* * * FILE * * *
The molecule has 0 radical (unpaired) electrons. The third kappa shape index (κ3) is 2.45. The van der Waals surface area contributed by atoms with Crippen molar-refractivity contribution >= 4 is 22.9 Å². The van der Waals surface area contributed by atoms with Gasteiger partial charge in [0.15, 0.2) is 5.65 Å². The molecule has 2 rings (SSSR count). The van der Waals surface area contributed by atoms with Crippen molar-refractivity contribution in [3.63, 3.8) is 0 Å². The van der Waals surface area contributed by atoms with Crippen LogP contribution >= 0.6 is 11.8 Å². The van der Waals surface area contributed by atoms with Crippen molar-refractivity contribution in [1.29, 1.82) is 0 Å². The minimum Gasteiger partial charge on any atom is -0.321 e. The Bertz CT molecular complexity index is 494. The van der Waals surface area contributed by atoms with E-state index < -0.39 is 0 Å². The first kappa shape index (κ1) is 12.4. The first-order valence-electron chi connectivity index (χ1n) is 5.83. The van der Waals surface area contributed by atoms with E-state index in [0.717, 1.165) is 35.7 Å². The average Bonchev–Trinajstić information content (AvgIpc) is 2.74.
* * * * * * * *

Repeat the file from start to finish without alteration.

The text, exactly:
The molecule has 0 radical (unpaired) electrons. The third kappa shape index (κ3) is 2.45. The van der Waals surface area contributed by atoms with Crippen molar-refractivity contribution >= 4 is 22.9 Å². The van der Waals surface area contributed by atoms with Gasteiger partial charge in [0.15, 0.2) is 5.65 Å². The molecule has 2 rings (SSSR count). The van der Waals surface area contributed by atoms with Crippen molar-refractivity contribution in [3.63, 3.8) is 0 Å². The van der Waals surface area contributed by atoms with Crippen LogP contribution >= 0.6 is 11.8 Å². The van der Waals surface area contributed by atoms with Crippen molar-refractivity contribution in [1.29, 1.82) is 0 Å². The minimum Gasteiger partial charge on any atom is -0.321 e. The Bertz CT molecular complexity index is 494. The van der Waals surface area contributed by atoms with E-state index < -0.39 is 0 Å². The first kappa shape index (κ1) is 12.4. The first-order valence-electron chi connectivity index (χ1n) is 5.83. The van der Waals surface area contributed by atoms with E-state index in [0.717, 1.165) is 35.7 Å². The average Bonchev–Trinajstić information content (AvgIpc) is 2.74.